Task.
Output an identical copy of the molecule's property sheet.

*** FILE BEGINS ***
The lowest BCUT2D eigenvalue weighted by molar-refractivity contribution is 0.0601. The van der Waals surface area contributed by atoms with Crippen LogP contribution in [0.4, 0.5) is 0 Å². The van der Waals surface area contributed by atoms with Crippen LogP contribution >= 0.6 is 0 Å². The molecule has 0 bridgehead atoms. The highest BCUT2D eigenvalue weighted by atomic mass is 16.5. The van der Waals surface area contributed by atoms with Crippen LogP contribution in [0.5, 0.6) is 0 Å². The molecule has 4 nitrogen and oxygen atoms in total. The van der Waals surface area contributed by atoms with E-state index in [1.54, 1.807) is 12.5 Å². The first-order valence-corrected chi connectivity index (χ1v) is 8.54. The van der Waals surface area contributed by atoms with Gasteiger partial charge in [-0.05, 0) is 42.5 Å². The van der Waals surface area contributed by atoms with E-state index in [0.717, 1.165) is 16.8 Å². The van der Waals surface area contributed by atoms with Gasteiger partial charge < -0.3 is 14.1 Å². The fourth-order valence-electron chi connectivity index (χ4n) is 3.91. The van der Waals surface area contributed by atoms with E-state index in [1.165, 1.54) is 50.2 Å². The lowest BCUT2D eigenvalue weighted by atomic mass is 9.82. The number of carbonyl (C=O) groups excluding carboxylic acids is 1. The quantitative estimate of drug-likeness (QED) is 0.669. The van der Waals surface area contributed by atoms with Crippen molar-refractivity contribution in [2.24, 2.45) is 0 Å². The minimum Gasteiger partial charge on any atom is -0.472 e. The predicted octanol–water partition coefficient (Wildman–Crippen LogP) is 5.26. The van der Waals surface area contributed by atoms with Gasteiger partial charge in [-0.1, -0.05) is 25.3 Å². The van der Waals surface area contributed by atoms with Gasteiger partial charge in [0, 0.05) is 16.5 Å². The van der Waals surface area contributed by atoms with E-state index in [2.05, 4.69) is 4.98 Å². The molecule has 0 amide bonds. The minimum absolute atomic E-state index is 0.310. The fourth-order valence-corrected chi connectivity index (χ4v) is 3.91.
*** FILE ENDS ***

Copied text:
The lowest BCUT2D eigenvalue weighted by molar-refractivity contribution is 0.0601. The van der Waals surface area contributed by atoms with Crippen LogP contribution in [0.4, 0.5) is 0 Å². The van der Waals surface area contributed by atoms with Crippen LogP contribution >= 0.6 is 0 Å². The molecule has 0 bridgehead atoms. The highest BCUT2D eigenvalue weighted by atomic mass is 16.5. The van der Waals surface area contributed by atoms with Crippen LogP contribution in [0.5, 0.6) is 0 Å². The molecule has 4 nitrogen and oxygen atoms in total. The van der Waals surface area contributed by atoms with E-state index in [1.54, 1.807) is 12.5 Å². The first-order valence-corrected chi connectivity index (χ1v) is 8.54. The van der Waals surface area contributed by atoms with Gasteiger partial charge in [-0.05, 0) is 42.5 Å². The van der Waals surface area contributed by atoms with E-state index in [0.717, 1.165) is 16.8 Å². The van der Waals surface area contributed by atoms with Gasteiger partial charge < -0.3 is 14.1 Å². The fourth-order valence-electron chi connectivity index (χ4n) is 3.91. The van der Waals surface area contributed by atoms with E-state index in [1.165, 1.54) is 50.2 Å². The lowest BCUT2D eigenvalue weighted by atomic mass is 9.82. The number of carbonyl (C=O) groups excluding carboxylic acids is 1. The quantitative estimate of drug-likeness (QED) is 0.669. The van der Waals surface area contributed by atoms with Crippen molar-refractivity contribution in [2.24, 2.45) is 0 Å². The minimum Gasteiger partial charge on any atom is -0.472 e. The predicted octanol–water partition coefficient (Wildman–Crippen LogP) is 5.26. The van der Waals surface area contributed by atoms with Gasteiger partial charge in [-0.1, -0.05) is 25.3 Å². The van der Waals surface area contributed by atoms with Gasteiger partial charge in [0, 0.05) is 16.5 Å². The van der Waals surface area contributed by atoms with E-state index in [2.05, 4.69) is 4.98 Å². The molecule has 0 amide bonds. The minimum absolute atomic E-state index is 0.310. The fourth-order valence-corrected chi connectivity index (χ4v) is 3.91.